On Monday, I was fortunate enough to attend a red carpet event and a party to celebrate Fringe, which premieres on Tuesday, September 9 at 8pm. 9/9/08 at 8. Hmm, I wonder if the number 9988 is going to be significant in this series? Look, I know it’s a stretch, but damn you, J.J. Abrams, for making us all look for symbolism when none likely exists! [Shakes fist at sky]

Now, I am not generally a fan of J. J. Abrams’ work. I didn’t like Felicity very much because I couldn’t get past how unrealistic college life was portrayed. For some reason, though, I forced myself to see it through till the end, even the hokey re-doing history bit in which Felicity decides to be pre-med and go for Ben in the final season. Alias started out great but left me cold because I had absolutely no faith that the writers knew where they were going. And Lost. Don’t get me started on Lost. I watched the first season faithfully, week after week, hoping for some answers to the bazillion questions they kept throwing at us. I just can’t deal with not getting any answers.

So believe me that when I tell you that Fringe is going to be good, I’m not just some floozy on the J.J. bandwagon. I really think this series has potential. And it’s not just because FOX fed me and got me liquored up at the premiere party

Going to a party with big stars is not something that everyone does on a weekly basis – certainly, I was new to the whole thing – so I’ll take you step-by-step through the whole evening. Then you can pretend that you were there too.

The party was on the ninth floor of this old industrial looking building in West Chelsea called the Xchange. To get to the event space, we had to enter the crazy, scary-looking freight elevator that I swear wouldn’t look out of place in a horror movie. Once up at the top, I found myself in a large white room, almost hospital-like and all decked out with weird lab stuff and projectors created Fringe-y images on the walls.

The buffet table full of food was separated from the room with clear plastic curtains that went from ceiling to floor, exactly the sort of thing that would separate a “patient etherised upon a table” (to quote “The Love Song of J. Alfred Prufrock”) from the outside world. I have to say that the tuna steaks with prosciutto would have immediately been spat out by Padma Lakshmi, but I have to give props to whoever thought to put the bright green pesto sauce in little 100-mL beakers. Nice touch there.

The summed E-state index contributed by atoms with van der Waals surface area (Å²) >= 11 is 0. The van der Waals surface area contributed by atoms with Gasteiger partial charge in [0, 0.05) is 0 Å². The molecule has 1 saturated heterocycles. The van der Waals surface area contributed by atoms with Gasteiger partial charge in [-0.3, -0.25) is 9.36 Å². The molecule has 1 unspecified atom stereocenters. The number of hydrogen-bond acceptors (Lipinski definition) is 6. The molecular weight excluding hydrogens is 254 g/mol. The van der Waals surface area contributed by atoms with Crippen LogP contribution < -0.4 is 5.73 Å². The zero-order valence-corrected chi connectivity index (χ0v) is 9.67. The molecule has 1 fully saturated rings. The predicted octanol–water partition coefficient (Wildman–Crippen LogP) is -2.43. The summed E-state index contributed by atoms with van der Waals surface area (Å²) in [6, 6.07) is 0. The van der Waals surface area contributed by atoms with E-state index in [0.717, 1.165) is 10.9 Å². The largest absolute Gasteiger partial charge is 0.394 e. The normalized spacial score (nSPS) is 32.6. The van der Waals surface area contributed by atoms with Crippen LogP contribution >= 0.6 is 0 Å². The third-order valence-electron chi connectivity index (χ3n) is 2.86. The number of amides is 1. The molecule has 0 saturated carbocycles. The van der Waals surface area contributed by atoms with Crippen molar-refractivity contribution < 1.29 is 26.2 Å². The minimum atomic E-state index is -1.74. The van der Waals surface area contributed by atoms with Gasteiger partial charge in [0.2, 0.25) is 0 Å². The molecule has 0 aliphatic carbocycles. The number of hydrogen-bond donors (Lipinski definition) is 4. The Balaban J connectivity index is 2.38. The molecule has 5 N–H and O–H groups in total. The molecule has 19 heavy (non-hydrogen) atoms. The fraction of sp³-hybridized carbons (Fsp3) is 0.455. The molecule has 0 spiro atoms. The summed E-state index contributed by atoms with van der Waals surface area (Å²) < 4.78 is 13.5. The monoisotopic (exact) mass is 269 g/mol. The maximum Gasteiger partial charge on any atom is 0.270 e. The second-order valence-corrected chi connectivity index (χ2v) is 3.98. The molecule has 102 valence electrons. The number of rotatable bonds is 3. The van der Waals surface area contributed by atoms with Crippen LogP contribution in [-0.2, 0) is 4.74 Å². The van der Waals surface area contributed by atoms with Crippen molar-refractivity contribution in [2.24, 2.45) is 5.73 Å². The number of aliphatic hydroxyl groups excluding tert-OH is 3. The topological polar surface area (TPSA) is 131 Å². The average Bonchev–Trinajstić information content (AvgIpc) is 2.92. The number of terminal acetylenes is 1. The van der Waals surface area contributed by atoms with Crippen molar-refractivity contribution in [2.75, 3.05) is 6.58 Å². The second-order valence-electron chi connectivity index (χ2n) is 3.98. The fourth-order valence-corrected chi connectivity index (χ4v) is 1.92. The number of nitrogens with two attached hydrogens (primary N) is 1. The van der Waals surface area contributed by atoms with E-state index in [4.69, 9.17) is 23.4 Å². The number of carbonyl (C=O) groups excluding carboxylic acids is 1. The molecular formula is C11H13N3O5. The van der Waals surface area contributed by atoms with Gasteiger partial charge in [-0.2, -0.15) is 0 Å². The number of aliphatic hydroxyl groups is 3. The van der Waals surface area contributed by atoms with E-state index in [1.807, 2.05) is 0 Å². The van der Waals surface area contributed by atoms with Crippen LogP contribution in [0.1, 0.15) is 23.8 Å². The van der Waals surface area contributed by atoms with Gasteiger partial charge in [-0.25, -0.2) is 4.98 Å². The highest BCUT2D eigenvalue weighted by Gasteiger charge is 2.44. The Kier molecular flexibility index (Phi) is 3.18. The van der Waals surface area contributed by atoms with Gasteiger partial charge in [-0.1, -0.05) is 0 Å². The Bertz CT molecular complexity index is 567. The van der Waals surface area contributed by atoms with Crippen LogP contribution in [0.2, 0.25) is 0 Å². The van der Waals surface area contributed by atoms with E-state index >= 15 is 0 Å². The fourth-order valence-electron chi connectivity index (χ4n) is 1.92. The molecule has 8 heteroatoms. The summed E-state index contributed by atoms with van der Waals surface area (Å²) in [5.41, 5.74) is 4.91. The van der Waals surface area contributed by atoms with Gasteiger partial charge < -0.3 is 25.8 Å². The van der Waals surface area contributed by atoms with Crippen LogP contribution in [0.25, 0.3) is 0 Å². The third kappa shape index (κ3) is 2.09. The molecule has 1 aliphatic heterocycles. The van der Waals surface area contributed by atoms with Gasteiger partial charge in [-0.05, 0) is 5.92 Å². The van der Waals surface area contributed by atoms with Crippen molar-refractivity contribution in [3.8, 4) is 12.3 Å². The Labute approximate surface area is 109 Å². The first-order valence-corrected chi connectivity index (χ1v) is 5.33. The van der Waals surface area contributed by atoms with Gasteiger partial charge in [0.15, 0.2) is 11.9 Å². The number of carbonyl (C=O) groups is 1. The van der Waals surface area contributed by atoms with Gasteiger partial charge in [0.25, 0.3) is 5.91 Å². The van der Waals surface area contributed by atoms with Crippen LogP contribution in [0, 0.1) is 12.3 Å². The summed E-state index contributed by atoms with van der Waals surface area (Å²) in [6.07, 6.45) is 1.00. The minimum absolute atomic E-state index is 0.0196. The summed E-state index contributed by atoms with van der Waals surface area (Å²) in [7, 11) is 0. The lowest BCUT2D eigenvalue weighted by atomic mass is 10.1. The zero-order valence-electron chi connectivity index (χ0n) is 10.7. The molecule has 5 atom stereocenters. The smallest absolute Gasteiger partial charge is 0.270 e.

I brought my plate of food over to one of the glass-topped tables that had centerpieces of beakers and test tubes in test tube racks filled with daisies sitting in blue liquid. I sat down on a clear Lucite chair to eat with some other web journalists whom I had met that day. There were waiters wearing lab coats who brought us some goodies: the s’mores cookies were bland and chalky, but the mini milkshakes with chocolate straws served in little glasses vials were divine – much more so after I requested the labcoat-clad bartender to put a shot of rum in it.

The party was pretty tame in the big white room because most of the guests were up on the roof. I heard tell that it was John Noble’s birthday, so all the Fringe cast were up there with cake. After I finished eating, I and my friends journeyed up the rickety stairs to the roof. There was a cool breeze coming in off the Hudson River, and the view was spectacular. At one point in the night, we all heard a loud boom from across the river. In response, Josh Jackson yelled “Cloverfield!” I’m sure that must happen at every part J.J. attends in New York.

I’m quite a shy person, so I didn’t want to bother the famous stars by stuttering out random sounds that approximated words of admiration to them. However, I did manage to wish John Noble a happy birthday and tell him that I think his views on string theory are absolutely nuts, all in one breath. (Earlier that day at the red carpet, he talked about how science, especially string theory, is opening up strange new worlds for us, but I, an experimental physicist by training, detest all things string.) I also accosted J.J. himself to tell him how I thought the Cloverfield monster was really cute. It totally is, though! It is cute when it cocks its head to one side with its pink ears all perked up. Then I gushed about cupcakes from Magnolia bakery with the co-creators and writers, Alex Kurtzman and Bob Orci. Look at me! Making small talk with famous people!

Oh yeah, I did talk to Joshua Jackson as well. You know, even though, I am ostensibly a professional writer, I couldn’t shake my fangirl-ness around him. He looks a lot taller and less round-cheeked in person. I feel slightly bad that his Pacey Witter persona is going to follow him around for the rest of his days on earth, but come on, is that really a bad thing?

The party ended when the mini coach hired to take the tipsy journalists back to their hotel parked in front of the Xchange. The night did not exactly end there, but that is a story for a different day.

-Debbie Chang, BuddyTV Staff Writer


Staff Writer, BuddyTV